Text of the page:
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Confusing Quantity with Quality: Ilya Bryzgalov’s First Half

Mar 6, 2013, 12:27 PM EDT

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On last night’s NBC pregame show, Mike Milbury referred to Ilya Bryzgalov as the Flyers’ “rock.” He did so after being asked a leading question about how well the goaltender had played through 23 games.

Bryzgalov’s most recent outing to date had been a 2-1 win over the Senators during which he made 34 saves. On Tuesday night, he let up four goals en route to a 4-2 Flyers loss to the Rangers.

But Tuesday’s performance does little to change his overall numbers, which is the reason we’re having this conversation.

Bryzgalov has been labeled in print, on air and even by his teammates for much of the 2012-13 campaign as the most consistent Flyer. It’s just that everyone seems to looking at consistency the wrong way. Bryz hasn’t been consistently good so much as he’s just been consistently in net.

To date, only one team has played as many games as the Flyers’ 24, and that’s the Buffalo Sabres. Since Bryzgalov has only sat two games, that ties him with Ryan Miller for the most games played by a goaltender this year (22). Bryz sits atop or near the top of all the lists that have to do with sheer quantity: games, wins, loses, TOI, goals allowed, saves made, total shots faced, etc.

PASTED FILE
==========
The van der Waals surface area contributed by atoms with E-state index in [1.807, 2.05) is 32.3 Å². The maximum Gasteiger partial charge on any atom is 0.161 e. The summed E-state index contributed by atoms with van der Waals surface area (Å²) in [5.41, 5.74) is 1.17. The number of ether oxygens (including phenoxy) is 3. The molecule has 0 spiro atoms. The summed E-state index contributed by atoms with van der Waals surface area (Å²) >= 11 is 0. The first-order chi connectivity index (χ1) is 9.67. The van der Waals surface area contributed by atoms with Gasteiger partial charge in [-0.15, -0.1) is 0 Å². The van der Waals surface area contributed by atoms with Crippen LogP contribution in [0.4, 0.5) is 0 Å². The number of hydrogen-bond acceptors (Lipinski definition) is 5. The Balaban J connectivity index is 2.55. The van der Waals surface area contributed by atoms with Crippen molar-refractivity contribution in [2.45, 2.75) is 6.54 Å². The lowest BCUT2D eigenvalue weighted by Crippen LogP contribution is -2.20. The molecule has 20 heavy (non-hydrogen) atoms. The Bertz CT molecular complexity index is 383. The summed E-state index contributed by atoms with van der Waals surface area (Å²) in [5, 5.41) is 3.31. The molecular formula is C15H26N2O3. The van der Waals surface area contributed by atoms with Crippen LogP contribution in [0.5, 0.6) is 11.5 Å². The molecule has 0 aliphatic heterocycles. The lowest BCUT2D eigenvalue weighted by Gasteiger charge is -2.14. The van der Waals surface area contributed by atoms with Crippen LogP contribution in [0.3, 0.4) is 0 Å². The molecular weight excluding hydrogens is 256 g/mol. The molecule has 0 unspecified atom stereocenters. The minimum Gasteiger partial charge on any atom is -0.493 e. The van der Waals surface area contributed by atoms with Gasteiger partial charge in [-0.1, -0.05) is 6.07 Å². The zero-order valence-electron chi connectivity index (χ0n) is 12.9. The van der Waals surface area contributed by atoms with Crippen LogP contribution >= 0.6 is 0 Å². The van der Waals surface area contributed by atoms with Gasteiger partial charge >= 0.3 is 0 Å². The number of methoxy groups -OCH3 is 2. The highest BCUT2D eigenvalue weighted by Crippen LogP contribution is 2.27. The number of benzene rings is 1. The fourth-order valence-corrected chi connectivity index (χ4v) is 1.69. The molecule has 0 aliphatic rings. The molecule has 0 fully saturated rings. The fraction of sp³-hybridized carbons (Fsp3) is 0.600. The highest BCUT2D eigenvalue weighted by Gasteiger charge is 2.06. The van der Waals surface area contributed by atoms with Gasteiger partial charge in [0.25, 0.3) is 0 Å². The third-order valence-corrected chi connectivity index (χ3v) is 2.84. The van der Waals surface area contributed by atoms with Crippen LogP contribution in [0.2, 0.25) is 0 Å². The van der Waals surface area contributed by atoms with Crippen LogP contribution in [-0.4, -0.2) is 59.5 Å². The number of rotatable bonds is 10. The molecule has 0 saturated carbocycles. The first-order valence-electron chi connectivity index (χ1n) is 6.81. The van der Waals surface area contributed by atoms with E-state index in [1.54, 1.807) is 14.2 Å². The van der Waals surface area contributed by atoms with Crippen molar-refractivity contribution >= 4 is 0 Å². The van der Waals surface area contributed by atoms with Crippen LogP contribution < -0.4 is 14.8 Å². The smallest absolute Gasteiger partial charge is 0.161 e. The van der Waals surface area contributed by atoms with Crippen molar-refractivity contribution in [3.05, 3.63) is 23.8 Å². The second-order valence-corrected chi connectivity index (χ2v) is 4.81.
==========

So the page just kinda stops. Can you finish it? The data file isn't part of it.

But the numbers related to his actual quality of play plummet him down the list. If we remove goaltenders who haven’t played at least 10 games so far — making Ray Emery the cutoff — Bryzgalov is 22nd in goals against average (2.68) and 26th in save percentage (.903).

The latter number is particularly worrying, because even though Bryzgalov has faced the third-most total shots in the league, the Flyers give up the eight-fewest attempts on goal per game (27.4). It’s also kind of odd, considering how many breakdowns the Flyers seem to have at their own blue line.

They don’t give up many chances, but some of those they do surrender tend to result in spectacular opportunities for their opponents. Exacerbating that issue is just how weak Bryzgalov seems to be one-on-one. Stopping the occasional breakaway and moving laterally is part of the job description.

Heading back to Miller — who, once again, is the only goalie to play as
many games — he owns a 2.83 GAA (worse than Bryz) and a .914 save
percentage (better than Bryz). The difference: Miller has faced 146 more
shots; Buffalo allows the third-most shots on goal in the league
(33.2), 5.8 more than the Flyers.

In his defense, Bryzgalov hasn’t been the problem this year, the breakdowns aren’t his fault, the Flyers don’t have any better option, and it’s possible fatigue has contributed to his below-average statistics.

But it’s not unfair to compare him to Ryan Miller, just as it isn’t unfair to compare him to goalies with lesser workloads. Because if Bryzgalov requires help in order to be the goaltender the Flyers need him to be — whether it’s another defenseman or a different backup goaltender — these are the evaluations that need to be made before the trade deadline or during the next offseason.

It’s not enough just to stick him in goal and hope his contract is going to stop the puck.